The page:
Children with disabilities are people too. My wish for children with disabilities is that we (the other) give our children the humanity they were born with. Each child comes into our world with their own God-given right to be treated as he/she wants to be treated. People in their spheres of influence and education must take every conceivable and unconceivable step to ensure the child’s viability as a worthy human being.
Our systems of self-indulgence, discrimination, subordination and exploitation must stop if our children are to reach a level of success on any relative scale they choose. The systems and frames we operate from control one’s ability to allow individualism to most.
In my childhood, one of many simple tasks, like tying shoes, was an overwhelming and all-consuming task as it was taught to me. All-consuming because none of the fingers on my left hand moved on their own.
People without a disability had equal use of all fingers. The simple task of tying one’s shoes was being taught without respect for and knowledge of the effects of my disability on the use of my fingers.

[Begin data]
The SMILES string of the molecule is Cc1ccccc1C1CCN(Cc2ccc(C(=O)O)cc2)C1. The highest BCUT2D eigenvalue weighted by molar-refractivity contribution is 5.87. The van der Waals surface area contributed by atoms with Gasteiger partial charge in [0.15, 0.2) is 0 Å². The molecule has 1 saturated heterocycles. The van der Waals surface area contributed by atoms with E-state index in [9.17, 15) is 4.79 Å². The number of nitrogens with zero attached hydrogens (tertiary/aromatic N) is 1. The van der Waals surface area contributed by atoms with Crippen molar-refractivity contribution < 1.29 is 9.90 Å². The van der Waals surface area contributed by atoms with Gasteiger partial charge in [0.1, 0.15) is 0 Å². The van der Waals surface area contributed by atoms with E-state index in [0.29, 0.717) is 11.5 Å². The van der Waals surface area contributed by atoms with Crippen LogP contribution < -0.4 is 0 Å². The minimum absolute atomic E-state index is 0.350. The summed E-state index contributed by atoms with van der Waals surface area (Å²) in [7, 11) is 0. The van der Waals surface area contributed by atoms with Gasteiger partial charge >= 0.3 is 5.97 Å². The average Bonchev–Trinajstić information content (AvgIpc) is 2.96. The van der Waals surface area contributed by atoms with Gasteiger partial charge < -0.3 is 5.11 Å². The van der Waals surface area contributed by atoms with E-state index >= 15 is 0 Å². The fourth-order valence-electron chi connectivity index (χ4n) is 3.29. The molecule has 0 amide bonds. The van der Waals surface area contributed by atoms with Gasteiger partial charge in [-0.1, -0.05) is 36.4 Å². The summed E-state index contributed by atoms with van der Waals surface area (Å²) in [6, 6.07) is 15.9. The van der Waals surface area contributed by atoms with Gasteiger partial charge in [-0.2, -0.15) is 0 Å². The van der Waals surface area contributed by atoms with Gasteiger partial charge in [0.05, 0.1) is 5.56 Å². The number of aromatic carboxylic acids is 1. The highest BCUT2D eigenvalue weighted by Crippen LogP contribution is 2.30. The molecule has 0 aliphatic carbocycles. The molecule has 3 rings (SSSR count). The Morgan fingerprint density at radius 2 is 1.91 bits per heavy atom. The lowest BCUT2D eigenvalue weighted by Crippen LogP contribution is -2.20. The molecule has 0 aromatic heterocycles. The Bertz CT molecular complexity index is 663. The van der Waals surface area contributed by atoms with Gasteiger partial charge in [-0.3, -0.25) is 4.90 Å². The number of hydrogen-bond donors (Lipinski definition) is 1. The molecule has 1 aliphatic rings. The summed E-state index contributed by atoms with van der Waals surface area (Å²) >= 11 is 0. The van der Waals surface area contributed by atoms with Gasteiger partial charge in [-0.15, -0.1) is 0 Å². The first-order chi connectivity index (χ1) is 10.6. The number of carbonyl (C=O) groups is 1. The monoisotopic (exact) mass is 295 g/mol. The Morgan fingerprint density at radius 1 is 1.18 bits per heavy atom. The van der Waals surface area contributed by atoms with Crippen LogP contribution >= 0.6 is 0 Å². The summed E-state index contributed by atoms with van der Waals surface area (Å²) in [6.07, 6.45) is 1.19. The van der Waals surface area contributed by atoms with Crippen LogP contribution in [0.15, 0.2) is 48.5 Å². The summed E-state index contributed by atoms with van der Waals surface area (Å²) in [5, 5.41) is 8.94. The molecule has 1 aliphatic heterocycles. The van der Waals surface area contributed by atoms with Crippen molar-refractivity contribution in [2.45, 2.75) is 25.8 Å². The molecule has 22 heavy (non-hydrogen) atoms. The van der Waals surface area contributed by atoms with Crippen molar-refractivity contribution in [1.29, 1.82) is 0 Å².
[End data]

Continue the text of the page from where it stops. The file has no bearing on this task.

From the age of four until I was nine, all of my family members and childhood friends willingly tied my shoes for me. All of them tried with much futility, I am sure, to teach me the simple task of tying shoes.
My family and friends did not have any training or assistance available to them for learning the intricacies of working with and training a child with a disability to be self-sufficient. The training needed would and should have included the physical, mental, emotional and psychological knowledge required not only for working with and training me, but most importantly for their own mental, emotional, physical and psychological health.
I am more than sure that my family and friends experienced emotional and psychological trauma that has never been treated, and probably they have never realized what happened to them. Today, 55 years later, parents, siblings, friends and caregivers are experiencing trauma in many ways unrealized and untreated.
I know this due to the language I hear used when people without a disability describe a child with a disability or their life around such a child. The use of language such as, “My child did something most normal children do”. This defeats the God-given purpose of the child’s life.
Every child is normal within their realm of possibilities. Placing our or the system’s definition of “normal” on any child, especially a child with a disability whether genetic or acquired by accident, is a disservice and borders on abuse of the child, as well as abuse of oneself and others.
Our children need our help, not our sympathy.
Kenneth Brown is a disability, seniors, and human rights advocate and consultant. He welcomes reader responses to firstname.lastname@example.org, or telephone/text 612-518-2155.